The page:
Bike Maintenance

The basics of bike maintenance include pre-ride inspection, cleaning, and lubrication of key components.

We encourage riders to regularly maintain their bicycles to ensure a safe and enjoyable ride. Annual tune-ups ensure that complex components—such as spokes, bearing surfaces, derailleurs, and cables—are inspected and serviced.

The ABCs of Inspecting your Bike

It makes sense to routinely check your bike prior to each ride. This helps identify problems early and ensures that components are in good working order. Here’s what you should check:

A is for Air: Properly inflated tires prevent flats. Check the sidewall of your tire for the recommended tire pressure. While you’re checking the air, take the opportunity to ensure your quick-release levers and through axles (if you have them) are properly tightened as well.

B is for Brakes and Bolts: Squeeze your front and rear brake levers to make sure that the brakes engage properly and smoothly. Bicycles are held together by dozens of nuts and bolts. Check to be sure these components are tight. Loose or improperly tightened bike parts can lead to wear and tear. When tightening bike bolts, consult your owner’s manual for proper torque specs. Over-tightening can lead to component damage or failure.

C is for Chain: Look at your chain and all the gears. Keeping your chain lubricated and clean will ensure your bike shifts well and lengthens the life of your drivetrain, which includes the front chain rings, rear cassette, rear derailleur, and chain.

Cleaning and Lubricating Your Bike
To increase your bike’s longevity, cleaning monthly, weekly, or sometimes more frequently is beneficial depending on your type of riding. If you spend a lot of time riding in wet, muddy conditions, clean your bike more frequently.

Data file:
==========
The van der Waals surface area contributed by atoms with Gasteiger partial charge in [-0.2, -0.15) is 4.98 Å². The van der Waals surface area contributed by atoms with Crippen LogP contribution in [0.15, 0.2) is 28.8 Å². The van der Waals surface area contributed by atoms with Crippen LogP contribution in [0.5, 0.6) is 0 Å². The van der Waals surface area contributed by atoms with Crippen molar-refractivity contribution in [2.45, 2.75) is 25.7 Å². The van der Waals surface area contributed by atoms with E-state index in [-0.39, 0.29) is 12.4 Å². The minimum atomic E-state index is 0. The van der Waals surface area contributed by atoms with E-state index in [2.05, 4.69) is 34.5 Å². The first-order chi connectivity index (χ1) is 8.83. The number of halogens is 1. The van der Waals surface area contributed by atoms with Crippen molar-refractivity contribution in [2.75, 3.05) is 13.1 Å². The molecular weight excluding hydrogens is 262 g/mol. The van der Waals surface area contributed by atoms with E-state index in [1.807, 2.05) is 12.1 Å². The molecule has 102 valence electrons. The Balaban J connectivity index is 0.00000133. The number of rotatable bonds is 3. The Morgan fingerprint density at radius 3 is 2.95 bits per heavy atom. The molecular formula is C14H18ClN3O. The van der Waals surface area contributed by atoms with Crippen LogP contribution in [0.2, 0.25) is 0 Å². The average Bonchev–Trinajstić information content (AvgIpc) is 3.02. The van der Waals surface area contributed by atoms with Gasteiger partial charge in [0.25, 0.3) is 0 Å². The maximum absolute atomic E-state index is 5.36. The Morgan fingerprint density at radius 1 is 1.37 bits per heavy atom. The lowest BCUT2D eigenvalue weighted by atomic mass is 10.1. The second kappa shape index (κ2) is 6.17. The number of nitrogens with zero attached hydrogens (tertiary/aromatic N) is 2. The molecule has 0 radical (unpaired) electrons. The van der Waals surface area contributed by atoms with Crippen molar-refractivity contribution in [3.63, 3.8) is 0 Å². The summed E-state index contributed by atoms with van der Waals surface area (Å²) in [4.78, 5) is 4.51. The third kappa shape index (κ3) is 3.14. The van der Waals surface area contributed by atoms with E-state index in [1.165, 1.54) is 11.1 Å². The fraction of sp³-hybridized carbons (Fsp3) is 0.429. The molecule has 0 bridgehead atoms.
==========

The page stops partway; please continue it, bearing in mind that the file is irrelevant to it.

Keeping your bike clean and lubricated is crucial for good performance. Lubrication protects moving parts from excessive wear caused by friction, and helps prevent rust and corrosion. However, over-lubricating can lead to component damage. Wipe away excess lube before riding.

Supplies You’ll Need

Clean rags: Keep plenty of these on hand for grease, oil, and wax-related tasks and for general cleaning and drying. Cut-up old t-shirts do the trick.

Brushes: Have several sizes and shapes to remove grime from hard-to-reach places. Old toothbrushes are perfect.

Water: Rinsing your bike is important but high water  pressure can cause damage to many components.

Soap / general cleaner: Use diluted dishwashing soap or specific bike wash for the frame.

Degreaser: Use bike-specific degreaser to clean your bike chain. SimpleGreen does the trick.

Chain lubricant:  Properly lubricating your chain extends the life of your drivetrain. Always apply bicycle-specific lube to a clean chain. There are two types of lube:

  • Wet lube is best to use when you ride in wet conditions.
  • Dry lube is better for dry environments. Dirt and grit stick less to dry lube, but it rinses off easily, so you’ll need to apply it more frequently.

Bike stand: This is a luxury but it does allow you to work comfortably and efficiently on your bike. If you don’t have a bike stand, you can always flip your bike upside down on the ground to do basic maintenance. For more help with maintenance, take a trip to one of our member bike shops.